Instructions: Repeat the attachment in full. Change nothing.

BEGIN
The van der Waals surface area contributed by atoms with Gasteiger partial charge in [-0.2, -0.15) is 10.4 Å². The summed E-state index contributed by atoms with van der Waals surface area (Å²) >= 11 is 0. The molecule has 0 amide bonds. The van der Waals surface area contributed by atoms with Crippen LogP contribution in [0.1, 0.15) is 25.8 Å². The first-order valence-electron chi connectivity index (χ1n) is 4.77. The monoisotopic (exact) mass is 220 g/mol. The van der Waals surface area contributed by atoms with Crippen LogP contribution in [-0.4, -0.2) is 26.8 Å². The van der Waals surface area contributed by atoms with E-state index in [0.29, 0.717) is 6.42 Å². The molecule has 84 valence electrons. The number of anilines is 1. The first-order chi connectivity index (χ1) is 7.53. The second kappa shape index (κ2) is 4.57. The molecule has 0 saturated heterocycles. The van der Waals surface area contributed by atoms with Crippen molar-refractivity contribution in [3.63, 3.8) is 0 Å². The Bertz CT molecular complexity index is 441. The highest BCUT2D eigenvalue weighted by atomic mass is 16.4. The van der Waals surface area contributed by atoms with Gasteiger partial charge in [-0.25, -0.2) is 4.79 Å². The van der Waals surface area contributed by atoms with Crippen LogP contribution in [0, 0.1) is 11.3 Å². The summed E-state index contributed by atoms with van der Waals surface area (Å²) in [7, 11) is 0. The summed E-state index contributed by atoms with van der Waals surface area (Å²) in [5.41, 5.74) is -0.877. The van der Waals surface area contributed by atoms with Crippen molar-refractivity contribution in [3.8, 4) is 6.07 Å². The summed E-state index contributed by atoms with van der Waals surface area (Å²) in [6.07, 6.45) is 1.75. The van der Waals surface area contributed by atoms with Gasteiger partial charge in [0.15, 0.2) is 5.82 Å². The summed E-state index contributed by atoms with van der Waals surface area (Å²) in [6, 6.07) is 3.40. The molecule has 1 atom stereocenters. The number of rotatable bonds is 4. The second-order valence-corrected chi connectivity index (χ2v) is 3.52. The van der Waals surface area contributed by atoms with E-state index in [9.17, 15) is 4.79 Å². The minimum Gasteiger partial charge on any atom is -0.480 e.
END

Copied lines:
The van der Waals surface area contributed by atoms with Gasteiger partial charge in [-0.2, -0.15) is 10.4 Å². The summed E-state index contributed by atoms with van der Waals surface area (Å²) >= 11 is 0. The molecule has 0 amide bonds. The van der Waals surface area contributed by atoms with Crippen LogP contribution in [0.1, 0.15) is 25.8 Å². The first-order valence-electron chi connectivity index (χ1n) is 4.77. The monoisotopic (exact) mass is 220 g/mol. The van der Waals surface area contributed by atoms with Crippen LogP contribution in [-0.4, -0.2) is 26.8 Å². The van der Waals surface area contributed by atoms with E-state index in [0.29, 0.717) is 6.42 Å². The molecule has 84 valence electrons. The number of anilines is 1. The first-order chi connectivity index (χ1) is 7.53. The second kappa shape index (κ2) is 4.57. The molecule has 0 saturated heterocycles. The van der Waals surface area contributed by atoms with Crippen molar-refractivity contribution in [3.63, 3.8) is 0 Å². The Bertz CT molecular complexity index is 441. The highest BCUT2D eigenvalue weighted by atomic mass is 16.4. The van der Waals surface area contributed by atoms with Gasteiger partial charge in [-0.25, -0.2) is 4.79 Å². The van der Waals surface area contributed by atoms with Crippen LogP contribution in [0, 0.1) is 11.3 Å². The summed E-state index contributed by atoms with van der Waals surface area (Å²) in [7, 11) is 0. The summed E-state index contributed by atoms with van der Waals surface area (Å²) in [5.41, 5.74) is -0.877. The van der Waals surface area contributed by atoms with Crippen molar-refractivity contribution in [3.8, 4) is 6.07 Å². The summed E-state index contributed by atoms with van der Waals surface area (Å²) in [6.07, 6.45) is 1.75. The van der Waals surface area contributed by atoms with Gasteiger partial charge in [0.15, 0.2) is 5.82 Å². The summed E-state index contributed by atoms with van der Waals surface area (Å²) in [6, 6.07) is 3.40. The molecule has 1 atom stereocenters. The number of rotatable bonds is 4. The second-order valence-corrected chi connectivity index (χ2v) is 3.52. The van der Waals surface area contributed by atoms with E-state index in [9.17, 15) is 4.79 Å². The minimum Gasteiger partial charge on any atom is -0.480 e.